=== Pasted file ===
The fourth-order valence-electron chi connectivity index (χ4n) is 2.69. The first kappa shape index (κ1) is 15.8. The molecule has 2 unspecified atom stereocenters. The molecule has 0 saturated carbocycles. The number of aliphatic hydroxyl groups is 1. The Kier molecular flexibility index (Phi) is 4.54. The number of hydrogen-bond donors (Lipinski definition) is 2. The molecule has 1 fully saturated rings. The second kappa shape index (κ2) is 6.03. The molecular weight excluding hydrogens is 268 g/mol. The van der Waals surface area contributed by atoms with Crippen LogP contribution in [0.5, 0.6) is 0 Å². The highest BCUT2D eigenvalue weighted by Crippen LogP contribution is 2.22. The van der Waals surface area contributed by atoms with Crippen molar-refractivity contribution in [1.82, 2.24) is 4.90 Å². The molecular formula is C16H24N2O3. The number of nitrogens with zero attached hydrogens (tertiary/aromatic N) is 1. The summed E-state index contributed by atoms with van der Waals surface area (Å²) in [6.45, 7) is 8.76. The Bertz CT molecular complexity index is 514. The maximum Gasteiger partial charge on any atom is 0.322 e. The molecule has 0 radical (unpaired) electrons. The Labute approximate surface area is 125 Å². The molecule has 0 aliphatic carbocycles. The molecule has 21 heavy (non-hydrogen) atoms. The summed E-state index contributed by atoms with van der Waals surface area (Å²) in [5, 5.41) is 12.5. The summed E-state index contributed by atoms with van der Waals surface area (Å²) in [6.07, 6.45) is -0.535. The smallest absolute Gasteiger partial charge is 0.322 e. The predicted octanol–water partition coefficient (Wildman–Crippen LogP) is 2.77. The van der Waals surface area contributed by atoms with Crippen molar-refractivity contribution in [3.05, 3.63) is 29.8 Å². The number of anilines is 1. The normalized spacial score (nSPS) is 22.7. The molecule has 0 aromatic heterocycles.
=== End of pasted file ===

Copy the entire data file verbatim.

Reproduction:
The fourth-order valence-electron chi connectivity index (χ4n) is 2.69. The first kappa shape index (κ1) is 15.8. The molecule has 2 unspecified atom stereocenters. The molecule has 0 saturated carbocycles. The number of aliphatic hydroxyl groups is 1. The Kier molecular flexibility index (Phi) is 4.54. The number of hydrogen-bond donors (Lipinski definition) is 2. The molecule has 1 fully saturated rings. The second kappa shape index (κ2) is 6.03. The molecular weight excluding hydrogens is 268 g/mol. The van der Waals surface area contributed by atoms with Crippen LogP contribution in [0.5, 0.6) is 0 Å². The highest BCUT2D eigenvalue weighted by Crippen LogP contribution is 2.22. The van der Waals surface area contributed by atoms with Crippen molar-refractivity contribution in [1.82, 2.24) is 4.90 Å². The molecular formula is C16H24N2O3. The number of nitrogens with zero attached hydrogens (tertiary/aromatic N) is 1. The summed E-state index contributed by atoms with van der Waals surface area (Å²) in [6.45, 7) is 8.76. The Bertz CT molecular complexity index is 514. The maximum Gasteiger partial charge on any atom is 0.322 e. The molecule has 0 radical (unpaired) electrons. The Labute approximate surface area is 125 Å². The molecule has 0 aliphatic carbocycles. The molecule has 21 heavy (non-hydrogen) atoms. The summed E-state index contributed by atoms with van der Waals surface area (Å²) in [5, 5.41) is 12.5. The summed E-state index contributed by atoms with van der Waals surface area (Å²) in [6.07, 6.45) is -0.535. The smallest absolute Gasteiger partial charge is 0.322 e. The predicted octanol–water partition coefficient (Wildman–Crippen LogP) is 2.77. The van der Waals surface area contributed by atoms with Crippen molar-refractivity contribution in [3.05, 3.63) is 29.8 Å². The number of anilines is 1. The normalized spacial score (nSPS) is 22.7. The molecule has 0 aromatic heterocycles.